Four Ways to Simplify Your Life and Feel Great this Spring

Each year we buy and throw away more stuff. Advertising is everywhere – on our TVs, social media feeds, magazines – and it means we all feel the pressure to buy more despite the fact that research shows that buying stuff doesn’t even make us happy.

This spring, Global Action Plan launched Simplify Life – our campaign to help people escape the energy zapping cycle of more more more and focus on what really matters to them – be it time with loved ones, time for themselves, connecting with nature or learning new skills. We created a calendar with 28 ways you can create space in your home and your mind.

Embedding Wellbeing in Northern Ireland: New Support for Communities

Guest post by Aideen McGinley, Chair of the Advisory Group for the Embedding Wellbeing in Northern Ireland project, Carnegie UK Trust

Across the UK and Ireland, local government, in discussion with communities and citizens, is increasingly being given the freedom to map out the economic, social, environmental, and democratic outcomes they are striving for, responsive to local priorities and challenges.

Health as a Social Movement: Creatively Overcoming Loneliness in Care Homes

Guest blog post about Airedale Social Movement by Laura Cope, Alzheimer’s Society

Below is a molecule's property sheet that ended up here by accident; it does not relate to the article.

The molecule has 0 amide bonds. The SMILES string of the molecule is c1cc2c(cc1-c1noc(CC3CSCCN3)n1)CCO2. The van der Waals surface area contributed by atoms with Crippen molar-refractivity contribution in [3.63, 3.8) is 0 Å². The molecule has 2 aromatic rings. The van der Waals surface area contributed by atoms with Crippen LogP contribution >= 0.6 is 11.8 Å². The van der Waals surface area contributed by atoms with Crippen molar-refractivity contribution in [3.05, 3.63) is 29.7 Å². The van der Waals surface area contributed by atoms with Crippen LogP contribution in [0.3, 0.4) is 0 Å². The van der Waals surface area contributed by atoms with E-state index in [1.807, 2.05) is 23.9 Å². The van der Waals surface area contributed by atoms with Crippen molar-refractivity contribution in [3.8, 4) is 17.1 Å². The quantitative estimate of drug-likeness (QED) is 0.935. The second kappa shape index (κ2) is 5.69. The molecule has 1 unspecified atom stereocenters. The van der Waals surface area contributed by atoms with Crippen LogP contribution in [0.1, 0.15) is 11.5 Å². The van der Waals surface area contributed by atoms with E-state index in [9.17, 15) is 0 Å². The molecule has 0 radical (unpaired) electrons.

Alzheimer’s Society has been running the Airedale Social Movement Programme in Airedale, Wharfedale, Craven and Leeds since August 2016. This programme is funded by NHS England as part of their New Models of Care; Health of a Social Movement Programme until April 2018. The programme aims to bring local communities into the care home, and put the care home at the heart of the community.

Mindful Photography for Improved Wellbeing

This post shares Ruth Davey’s experiences of utilising photography and mindfulness as a way to care for her mental health and overall wellbeing. Ruth now shares her skills and experiences through her organisation, Look Again.

A Purpose-Full Life: The Mission for Meaning

Guest post by Michelle Preston, Simply Happy

I remember interviews, in my early twenties being asked the dreaded question, “so, what do you want to be in five years time?” and I would always reply, “I just want to be happy” – this was decades before the birth of positive psychology, and my answer was met with blank expressions and needless to say no job offer on that particular day!